Managing Traffic on the Grid
Historically, infrastructure investments to enable new types of transportation have focused on railways, roads, and highways. But with continued growth projected for electric vehicles (EV), a strong transportation infrastructure will also require major investments on the electric grid. According to Bloomberg, the U.S. is on pace to have more than 1 million electric vehicles on the road by the end of 2018 and estimates indicate that figure will surpass 16 million in 2028. A Reuters analysis from earlier this year shows that global automakers have invested $90 billion in electric cars and batteries.
And more recently, there were three major announcements about EV investments in the utility industry: in New Jersey, PSEG announced plans to spend $300 million on smart electric vehicle infrastructure; in New York, Governor Cuomo and the New York Power Authority announced a $250 million electric vehicle expansion initiative; and, in California, the Public Utilities Commission approved $738 million in transportation electrification projects for the state’s electric utilities.
These investments all lay the groundwork for greater adoption of electric vehicles, and many will make it easier for drivers to charge their vehicles. But when it comes to integrating electrified transportation onto the grid, utilities still face several challenges, including addressing the additional stress on the grid, complex evaluation and forecasting, and grid intelligence.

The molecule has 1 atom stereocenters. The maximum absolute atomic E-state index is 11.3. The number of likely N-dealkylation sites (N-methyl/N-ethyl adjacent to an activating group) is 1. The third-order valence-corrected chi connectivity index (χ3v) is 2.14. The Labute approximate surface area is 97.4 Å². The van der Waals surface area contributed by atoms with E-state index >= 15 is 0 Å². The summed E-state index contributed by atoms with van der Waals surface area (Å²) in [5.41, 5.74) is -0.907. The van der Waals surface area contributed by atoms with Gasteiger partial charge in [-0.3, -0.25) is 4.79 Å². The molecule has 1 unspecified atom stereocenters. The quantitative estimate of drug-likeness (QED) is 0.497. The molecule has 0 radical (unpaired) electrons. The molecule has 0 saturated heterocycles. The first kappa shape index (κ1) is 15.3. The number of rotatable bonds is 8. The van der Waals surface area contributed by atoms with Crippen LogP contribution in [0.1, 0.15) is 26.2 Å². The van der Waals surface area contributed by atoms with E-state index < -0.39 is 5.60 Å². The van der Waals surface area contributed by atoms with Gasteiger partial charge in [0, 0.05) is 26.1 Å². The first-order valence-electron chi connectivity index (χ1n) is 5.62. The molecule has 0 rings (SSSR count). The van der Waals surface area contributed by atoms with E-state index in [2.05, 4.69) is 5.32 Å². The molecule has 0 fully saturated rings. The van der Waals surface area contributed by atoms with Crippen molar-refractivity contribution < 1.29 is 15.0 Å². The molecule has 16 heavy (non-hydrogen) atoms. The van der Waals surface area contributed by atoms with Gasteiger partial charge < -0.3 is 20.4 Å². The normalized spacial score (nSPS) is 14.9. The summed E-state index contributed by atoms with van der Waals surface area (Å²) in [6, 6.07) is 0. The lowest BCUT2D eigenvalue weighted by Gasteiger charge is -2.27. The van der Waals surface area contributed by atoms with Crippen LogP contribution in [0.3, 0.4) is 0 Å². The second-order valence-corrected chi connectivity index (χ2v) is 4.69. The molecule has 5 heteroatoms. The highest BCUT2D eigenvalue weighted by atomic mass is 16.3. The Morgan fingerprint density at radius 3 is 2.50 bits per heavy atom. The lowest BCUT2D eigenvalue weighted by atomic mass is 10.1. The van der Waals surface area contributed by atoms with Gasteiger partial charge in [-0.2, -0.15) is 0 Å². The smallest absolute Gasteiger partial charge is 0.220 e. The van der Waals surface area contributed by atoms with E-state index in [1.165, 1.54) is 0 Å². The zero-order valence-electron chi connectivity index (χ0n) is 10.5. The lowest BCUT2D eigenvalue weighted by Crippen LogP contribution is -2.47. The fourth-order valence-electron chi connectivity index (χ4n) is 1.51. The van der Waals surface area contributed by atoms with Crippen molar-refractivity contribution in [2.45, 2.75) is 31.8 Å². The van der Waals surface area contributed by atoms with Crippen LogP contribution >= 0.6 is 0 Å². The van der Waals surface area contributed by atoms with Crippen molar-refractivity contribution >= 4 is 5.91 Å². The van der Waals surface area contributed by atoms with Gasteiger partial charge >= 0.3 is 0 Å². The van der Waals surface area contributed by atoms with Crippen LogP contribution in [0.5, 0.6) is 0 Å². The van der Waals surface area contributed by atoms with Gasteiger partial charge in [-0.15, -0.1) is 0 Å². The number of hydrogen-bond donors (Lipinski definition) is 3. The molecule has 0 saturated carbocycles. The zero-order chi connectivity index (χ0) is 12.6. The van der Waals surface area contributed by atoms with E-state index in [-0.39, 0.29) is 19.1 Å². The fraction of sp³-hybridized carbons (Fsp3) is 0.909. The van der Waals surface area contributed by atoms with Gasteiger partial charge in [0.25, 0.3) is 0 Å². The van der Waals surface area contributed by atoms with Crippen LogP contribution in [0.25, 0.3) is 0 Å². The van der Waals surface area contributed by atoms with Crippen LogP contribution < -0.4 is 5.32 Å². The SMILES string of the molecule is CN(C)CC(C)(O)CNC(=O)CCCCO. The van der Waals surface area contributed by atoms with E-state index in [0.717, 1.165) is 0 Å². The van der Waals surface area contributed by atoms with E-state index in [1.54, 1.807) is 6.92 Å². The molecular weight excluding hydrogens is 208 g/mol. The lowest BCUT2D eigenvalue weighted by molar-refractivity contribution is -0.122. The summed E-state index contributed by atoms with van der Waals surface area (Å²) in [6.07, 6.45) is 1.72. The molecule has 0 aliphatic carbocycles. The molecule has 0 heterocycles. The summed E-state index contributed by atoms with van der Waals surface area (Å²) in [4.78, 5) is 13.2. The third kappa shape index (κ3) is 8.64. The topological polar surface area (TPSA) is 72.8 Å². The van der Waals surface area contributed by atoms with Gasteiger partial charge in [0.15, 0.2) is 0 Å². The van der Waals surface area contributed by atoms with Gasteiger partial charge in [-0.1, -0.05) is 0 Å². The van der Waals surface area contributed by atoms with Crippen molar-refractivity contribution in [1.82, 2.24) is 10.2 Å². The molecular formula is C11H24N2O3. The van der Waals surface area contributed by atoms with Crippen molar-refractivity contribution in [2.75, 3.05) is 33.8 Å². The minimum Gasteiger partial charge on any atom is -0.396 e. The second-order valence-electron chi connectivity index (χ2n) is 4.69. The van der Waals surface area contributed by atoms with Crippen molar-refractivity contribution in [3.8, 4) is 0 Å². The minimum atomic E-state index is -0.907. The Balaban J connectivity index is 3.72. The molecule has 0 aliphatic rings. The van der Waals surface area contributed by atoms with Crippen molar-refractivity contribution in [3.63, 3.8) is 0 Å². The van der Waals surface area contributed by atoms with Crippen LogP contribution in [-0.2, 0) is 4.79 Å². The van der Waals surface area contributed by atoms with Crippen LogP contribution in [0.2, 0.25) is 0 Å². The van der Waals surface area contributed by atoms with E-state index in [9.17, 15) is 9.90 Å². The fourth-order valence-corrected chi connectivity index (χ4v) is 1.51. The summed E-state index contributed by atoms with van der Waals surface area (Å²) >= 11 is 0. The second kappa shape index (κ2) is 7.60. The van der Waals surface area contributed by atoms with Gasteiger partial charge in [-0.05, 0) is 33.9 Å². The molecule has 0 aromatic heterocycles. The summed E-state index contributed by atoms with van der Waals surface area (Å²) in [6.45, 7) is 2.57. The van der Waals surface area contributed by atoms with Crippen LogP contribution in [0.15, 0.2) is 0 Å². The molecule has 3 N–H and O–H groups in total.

The clusters of EV charging stations that will be built as part of many of these infrastructure investment projects will introduce very large, unpredictable load requirements to the grid – similar to multiple houses in a single neighborhood turning on all of their lights, appliances, heaters, and air conditioners at once! The electric grid was not designed to facilitate this kind of concentrated growth in new demand, and it will place unprecedented stress on equipment. Sacramento Municipal Utility District (SMUD) estimates almost $90 million in transformer replacements due to excessive EV load.
Off-peak charging will help offset the demand challenges of EVs, and is a big part of the solution. But it isn’t enough. Visibility is key in accommodating EVs.
For utilities, determining where load and equipment overload issues may occur can be difficult to locate, as most lack the solutions to analyze the effect of EV projects and their impact on the grid. As Brett Hauser, CEO of Greenlots noted in an interview with Greentech Media, “if utilities don’t have visibility into these assets and how they’re being utilized, they can’t properly plan for their investments.” Grid intelligence is therefore a critical investment as part of the incorporation of EVs.
Grid intelligence will also be critical in determining the ideal locations for EV charging stations – especially the locations that will be key to lowering “range anxiety” and providing vehicle-to-grid (V2G) support.
These are all challenges that Utilidata is uniquely positioned to help utilities address. Our patented technology has delivered unprecedented intelligence and superior control for numerous utilities, and the same core techniques can be applied to provide a future-proof solution that enables the growth of EVs while avoiding capital intensive investments.
Our technology will make it easier for utilities to detect and mitigate excessive EV load, provide powerful analytics to drive optimal siting for EVs, and correlate data from across the grid to measure and quantify
impacts of various EV projects. With our solution, utilities have access to real-time detection of overloaded circuits and will be able to implement a variety of control strategies to mitigate and offset impacts of excessive EV load.
The future of transportation is electric, and we look forward to working with utilities across the country to provide technology that will help manage this new kind of traffic. To learn more about how our solution can be leveraged for EV integration, contact us.